An easy and safe method for removing an underground yellow jacket or hornet’s nest with no poison and no risk of stings to you!
My recent article on removing wasp nests using a brown paper bag resulted in several requests about how to do the same for hornets and yellow jackets.
Unlike wasps, which typically build their nests in trees or the eaves of a roof, hornets and yellow jackets are sneakier, favoring underground locations.
A hole in the ground where the insects come and go is the only evidence that a huge nest could be lurking beneath the soil!
Conventional Method for “Ground Bees”
A few years ago, there was a large yellow jacket nest underground on the property line between our home and my neighbor.
It was a big risk for someone to inadvertently disturb the nest and get stung while mowing or doing yard work.
Obviously, the nest needed to be removed right away.
My neighbor, who is an experienced and credentialed biologist, thought it would be most effective to use chemicals.
He donned a bee suit for protection and applied the mix into the hole during the night when the yellow jackets were least active.
It took several applications before the nest was fully eradicated.
Needless to say, neither of us was happy to be using chemicals. We just didn’t know of another method at the time.
As it turns out, there is an easy way to get rid of ground nests….poison-free!
I will definitely be using this approach in the future.
Poison-Free Nest Removal
I recently became aware of how to remove ground hornets and yellow jackets without chemicals. This tip is from Rachel, a reader friend who commented on the wasp nest article.
She wrote (reprinted with permission):
A neighbor told me a wonderful solution for getting rid of ground bees (yellow jackets, etc) that build nests underground.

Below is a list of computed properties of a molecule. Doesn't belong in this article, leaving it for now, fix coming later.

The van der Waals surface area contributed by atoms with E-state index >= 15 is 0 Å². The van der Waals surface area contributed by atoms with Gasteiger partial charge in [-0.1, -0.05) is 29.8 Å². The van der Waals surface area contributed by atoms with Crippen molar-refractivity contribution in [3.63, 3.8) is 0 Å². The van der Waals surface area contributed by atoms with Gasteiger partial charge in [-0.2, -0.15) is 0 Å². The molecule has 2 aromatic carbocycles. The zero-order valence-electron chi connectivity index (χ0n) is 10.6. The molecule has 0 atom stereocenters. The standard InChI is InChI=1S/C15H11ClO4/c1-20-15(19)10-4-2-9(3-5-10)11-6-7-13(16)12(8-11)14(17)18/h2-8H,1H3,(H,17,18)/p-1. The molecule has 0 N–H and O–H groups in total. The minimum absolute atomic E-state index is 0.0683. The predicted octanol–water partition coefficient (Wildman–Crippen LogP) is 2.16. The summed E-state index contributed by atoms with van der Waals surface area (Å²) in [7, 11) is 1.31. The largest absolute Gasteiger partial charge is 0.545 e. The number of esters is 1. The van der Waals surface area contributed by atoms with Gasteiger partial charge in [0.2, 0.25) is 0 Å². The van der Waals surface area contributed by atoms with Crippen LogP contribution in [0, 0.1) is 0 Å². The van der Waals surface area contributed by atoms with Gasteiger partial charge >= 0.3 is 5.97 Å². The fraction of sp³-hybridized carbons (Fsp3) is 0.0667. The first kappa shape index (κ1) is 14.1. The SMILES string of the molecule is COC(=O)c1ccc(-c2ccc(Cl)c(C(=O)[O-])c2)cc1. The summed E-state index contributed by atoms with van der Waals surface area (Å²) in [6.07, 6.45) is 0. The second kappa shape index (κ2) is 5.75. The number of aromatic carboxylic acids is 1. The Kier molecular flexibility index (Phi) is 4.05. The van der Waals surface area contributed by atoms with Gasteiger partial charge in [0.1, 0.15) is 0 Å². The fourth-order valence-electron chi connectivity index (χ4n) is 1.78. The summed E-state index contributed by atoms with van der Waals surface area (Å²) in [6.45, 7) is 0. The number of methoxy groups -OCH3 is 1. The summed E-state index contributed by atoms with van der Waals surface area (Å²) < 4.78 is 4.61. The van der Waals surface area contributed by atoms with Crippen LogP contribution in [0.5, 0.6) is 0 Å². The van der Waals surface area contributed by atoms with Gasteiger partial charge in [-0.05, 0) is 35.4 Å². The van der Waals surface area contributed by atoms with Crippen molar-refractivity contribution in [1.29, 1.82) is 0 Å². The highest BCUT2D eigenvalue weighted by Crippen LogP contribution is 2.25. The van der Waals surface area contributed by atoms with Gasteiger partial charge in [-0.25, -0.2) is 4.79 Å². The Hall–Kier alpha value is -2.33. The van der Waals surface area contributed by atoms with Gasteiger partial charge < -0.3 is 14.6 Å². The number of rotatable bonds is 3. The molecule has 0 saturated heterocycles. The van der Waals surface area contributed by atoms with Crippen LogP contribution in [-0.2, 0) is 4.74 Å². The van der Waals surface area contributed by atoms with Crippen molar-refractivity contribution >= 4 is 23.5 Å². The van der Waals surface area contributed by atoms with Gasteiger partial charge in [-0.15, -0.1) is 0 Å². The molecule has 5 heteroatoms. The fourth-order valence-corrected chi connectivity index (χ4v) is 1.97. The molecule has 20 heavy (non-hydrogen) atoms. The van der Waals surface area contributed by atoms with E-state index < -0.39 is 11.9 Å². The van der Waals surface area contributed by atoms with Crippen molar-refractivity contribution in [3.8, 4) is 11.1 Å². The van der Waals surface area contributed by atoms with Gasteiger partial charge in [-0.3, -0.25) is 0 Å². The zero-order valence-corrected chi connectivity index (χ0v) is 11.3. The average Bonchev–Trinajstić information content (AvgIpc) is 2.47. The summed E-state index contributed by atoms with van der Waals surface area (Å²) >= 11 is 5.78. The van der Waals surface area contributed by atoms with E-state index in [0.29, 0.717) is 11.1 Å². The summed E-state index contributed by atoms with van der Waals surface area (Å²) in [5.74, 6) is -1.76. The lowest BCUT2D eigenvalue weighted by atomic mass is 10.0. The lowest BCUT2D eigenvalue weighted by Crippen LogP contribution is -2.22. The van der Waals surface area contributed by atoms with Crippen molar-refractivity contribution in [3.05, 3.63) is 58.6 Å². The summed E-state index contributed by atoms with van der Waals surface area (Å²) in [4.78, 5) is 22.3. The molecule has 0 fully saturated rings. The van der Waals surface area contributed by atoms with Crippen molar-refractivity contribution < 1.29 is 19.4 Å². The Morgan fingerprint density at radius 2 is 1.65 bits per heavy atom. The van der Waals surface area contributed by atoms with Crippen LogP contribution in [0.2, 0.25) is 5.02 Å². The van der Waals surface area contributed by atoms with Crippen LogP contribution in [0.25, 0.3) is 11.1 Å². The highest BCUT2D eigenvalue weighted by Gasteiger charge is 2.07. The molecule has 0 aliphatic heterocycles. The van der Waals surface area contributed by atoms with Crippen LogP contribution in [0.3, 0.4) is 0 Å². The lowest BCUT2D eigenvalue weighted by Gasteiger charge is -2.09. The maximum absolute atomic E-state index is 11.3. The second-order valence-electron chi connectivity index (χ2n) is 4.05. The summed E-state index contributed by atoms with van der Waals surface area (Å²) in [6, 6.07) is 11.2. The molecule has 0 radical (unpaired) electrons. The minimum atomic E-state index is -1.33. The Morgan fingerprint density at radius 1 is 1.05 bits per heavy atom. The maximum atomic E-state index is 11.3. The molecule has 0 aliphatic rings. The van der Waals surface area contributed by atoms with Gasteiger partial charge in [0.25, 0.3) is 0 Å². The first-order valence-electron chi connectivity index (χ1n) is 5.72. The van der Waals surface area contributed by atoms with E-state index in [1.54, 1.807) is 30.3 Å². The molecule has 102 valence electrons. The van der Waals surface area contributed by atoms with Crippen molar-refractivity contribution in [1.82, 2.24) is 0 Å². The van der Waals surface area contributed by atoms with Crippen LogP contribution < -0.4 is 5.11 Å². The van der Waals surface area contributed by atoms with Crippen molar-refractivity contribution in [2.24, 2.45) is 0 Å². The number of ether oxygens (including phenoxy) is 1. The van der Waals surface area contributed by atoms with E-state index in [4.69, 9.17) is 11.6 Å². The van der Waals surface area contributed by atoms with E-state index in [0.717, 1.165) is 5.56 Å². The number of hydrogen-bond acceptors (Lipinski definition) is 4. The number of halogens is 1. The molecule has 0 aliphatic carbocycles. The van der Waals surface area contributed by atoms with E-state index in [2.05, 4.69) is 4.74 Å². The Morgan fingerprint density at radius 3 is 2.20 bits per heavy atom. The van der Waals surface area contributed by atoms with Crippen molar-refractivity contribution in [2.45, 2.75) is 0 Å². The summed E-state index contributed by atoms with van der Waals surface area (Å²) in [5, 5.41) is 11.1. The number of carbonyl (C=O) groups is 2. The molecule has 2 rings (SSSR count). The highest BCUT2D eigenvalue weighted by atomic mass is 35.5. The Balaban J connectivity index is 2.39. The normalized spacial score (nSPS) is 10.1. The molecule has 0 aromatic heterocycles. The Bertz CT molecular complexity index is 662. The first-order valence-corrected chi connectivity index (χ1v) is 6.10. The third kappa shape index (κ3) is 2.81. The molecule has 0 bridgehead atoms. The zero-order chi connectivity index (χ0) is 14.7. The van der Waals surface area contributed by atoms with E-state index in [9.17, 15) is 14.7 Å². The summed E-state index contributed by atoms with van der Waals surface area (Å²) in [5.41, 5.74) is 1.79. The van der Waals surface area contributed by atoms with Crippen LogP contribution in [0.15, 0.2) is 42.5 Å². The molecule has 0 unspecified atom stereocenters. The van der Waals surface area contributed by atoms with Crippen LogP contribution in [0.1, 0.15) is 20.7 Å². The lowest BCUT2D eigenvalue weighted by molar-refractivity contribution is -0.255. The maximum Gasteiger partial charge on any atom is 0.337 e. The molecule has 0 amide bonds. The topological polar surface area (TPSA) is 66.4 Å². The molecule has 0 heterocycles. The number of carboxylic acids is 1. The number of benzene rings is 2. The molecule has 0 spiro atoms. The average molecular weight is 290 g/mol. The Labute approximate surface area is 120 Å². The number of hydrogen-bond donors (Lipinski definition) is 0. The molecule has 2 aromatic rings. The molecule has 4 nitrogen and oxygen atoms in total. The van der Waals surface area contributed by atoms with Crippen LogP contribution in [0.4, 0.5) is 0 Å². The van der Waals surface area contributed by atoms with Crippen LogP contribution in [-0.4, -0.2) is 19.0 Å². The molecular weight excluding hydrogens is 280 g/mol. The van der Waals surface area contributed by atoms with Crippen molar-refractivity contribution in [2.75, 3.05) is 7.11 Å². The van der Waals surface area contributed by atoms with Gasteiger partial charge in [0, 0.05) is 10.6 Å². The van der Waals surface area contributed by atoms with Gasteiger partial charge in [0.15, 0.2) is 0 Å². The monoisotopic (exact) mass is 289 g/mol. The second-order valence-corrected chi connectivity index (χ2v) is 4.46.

He just pops a marshmellow or something sweet (granola bar, etc.) into the hole in the evening, and that attracts the skunks, which then happily eradicate the nest, as they consider bees a delicacy!
I tried this when yellow jackets nested in a raised bed; within a few nights, they were gone!
What a fantastic idea! The only catch is that you need to have skunks or some related species of stink badgers in your community.
Animals That Eat Hornets and Yellow Jackets
Since we don’t have a lot of skunks in my community anymore due to the rapid development of the last decade or so, I initially did not think this method would work well for me.
However, after doing more research, I found that raccoons and armadillos will also happily eat up a ground nest full of hornets or yellow jackets! (1)
We have A LOT of those critters.
Thus, if you don’t have skunks around to use the granola bar approach, try a can of pet food to bring in the raccoons!
Wet pet food will really attract raccoons, in my experience. I’ve used this approach to humanely trap them if they were threatening my laying chickens in the past.
If you prefer to avoid attracting raccoons as they can get into chicken coops, try using overripe fruit, mealworms, or spoiled meat to attract armadillos.
Be aware that black bears like ground bee nests too.
So, measures to attract skunks, raccoons, or armadillos could inadvertently invite bears to the party if you live in a rural area.
For areas of the world without raccoons, armadillos, and skunks, it’s good to know that domesticated ducks will also happily eat up a ground hornet or yellow jacket nest! (3)
If you decide to try this method, be sure to put the bait in the nest hole at night when the hornets or yellow jackets are dormant.
This will virtually eliminate your risk of stings.
You may need to repeat the process for a few nights in a row for complete removal.
Fall is a great time to take care of ground bee nests that have cropped up during the warmer months.
I hope this method is helpful to some of you grappling with how to eliminate them safely without poison!
(1) What Animals Attack Yellow Jacket Nests in the Ground?
(2) Best Armadillo Bait
(3) Ducks Eat Yellow Jackets??!! Maybe so…